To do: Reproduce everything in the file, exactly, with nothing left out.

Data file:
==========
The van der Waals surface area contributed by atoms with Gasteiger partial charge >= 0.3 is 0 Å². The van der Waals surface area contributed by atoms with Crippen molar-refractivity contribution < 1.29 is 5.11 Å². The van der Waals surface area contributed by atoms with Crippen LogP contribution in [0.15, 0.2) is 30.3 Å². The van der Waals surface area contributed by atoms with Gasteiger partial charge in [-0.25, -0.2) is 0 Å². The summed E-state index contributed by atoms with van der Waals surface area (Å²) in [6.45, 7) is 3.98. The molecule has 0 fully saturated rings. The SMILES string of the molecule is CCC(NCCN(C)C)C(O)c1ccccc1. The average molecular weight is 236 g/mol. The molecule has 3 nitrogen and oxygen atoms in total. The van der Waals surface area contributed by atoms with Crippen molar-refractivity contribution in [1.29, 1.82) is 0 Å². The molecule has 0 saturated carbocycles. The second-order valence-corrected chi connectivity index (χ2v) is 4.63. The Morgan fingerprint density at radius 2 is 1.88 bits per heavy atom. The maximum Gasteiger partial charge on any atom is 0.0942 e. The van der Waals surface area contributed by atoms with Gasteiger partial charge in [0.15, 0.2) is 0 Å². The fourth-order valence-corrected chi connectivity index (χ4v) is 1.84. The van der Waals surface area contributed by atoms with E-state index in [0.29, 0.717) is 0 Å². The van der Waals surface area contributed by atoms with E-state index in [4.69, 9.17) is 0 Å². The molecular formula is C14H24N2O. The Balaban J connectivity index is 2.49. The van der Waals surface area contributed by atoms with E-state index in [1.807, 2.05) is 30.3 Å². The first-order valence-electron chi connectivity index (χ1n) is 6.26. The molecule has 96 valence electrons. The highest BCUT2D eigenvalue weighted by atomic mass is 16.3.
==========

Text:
The van der Waals surface area contributed by atoms with Gasteiger partial charge >= 0.3 is 0 Å². The van der Waals surface area contributed by atoms with Crippen molar-refractivity contribution < 1.29 is 5.11 Å². The van der Waals surface area contributed by atoms with Crippen LogP contribution in [0.15, 0.2) is 30.3 Å². The van der Waals surface area contributed by atoms with Gasteiger partial charge in [-0.25, -0.2) is 0 Å². The summed E-state index contributed by atoms with van der Waals surface area (Å²) in [6.45, 7) is 3.98. The molecule has 0 fully saturated rings. The SMILES string of the molecule is CCC(NCCN(C)C)C(O)c1ccccc1. The average molecular weight is 236 g/mol. The molecule has 3 nitrogen and oxygen atoms in total. The van der Waals surface area contributed by atoms with Crippen molar-refractivity contribution in [1.29, 1.82) is 0 Å². The molecule has 0 saturated carbocycles. The second-order valence-corrected chi connectivity index (χ2v) is 4.63. The Morgan fingerprint density at radius 2 is 1.88 bits per heavy atom. The maximum Gasteiger partial charge on any atom is 0.0942 e. The van der Waals surface area contributed by atoms with Gasteiger partial charge in [0.15, 0.2) is 0 Å². The fourth-order valence-corrected chi connectivity index (χ4v) is 1.84. The van der Waals surface area contributed by atoms with E-state index in [0.29, 0.717) is 0 Å². The van der Waals surface area contributed by atoms with E-state index in [4.69, 9.17) is 0 Å². The molecular formula is C14H24N2O. The Balaban J connectivity index is 2.49. The van der Waals surface area contributed by atoms with E-state index in [1.807, 2.05) is 30.3 Å². The first-order valence-electron chi connectivity index (χ1n) is 6.26. The molecule has 96 valence electrons. The highest BCUT2D eigenvalue weighted by atomic mass is 16.3.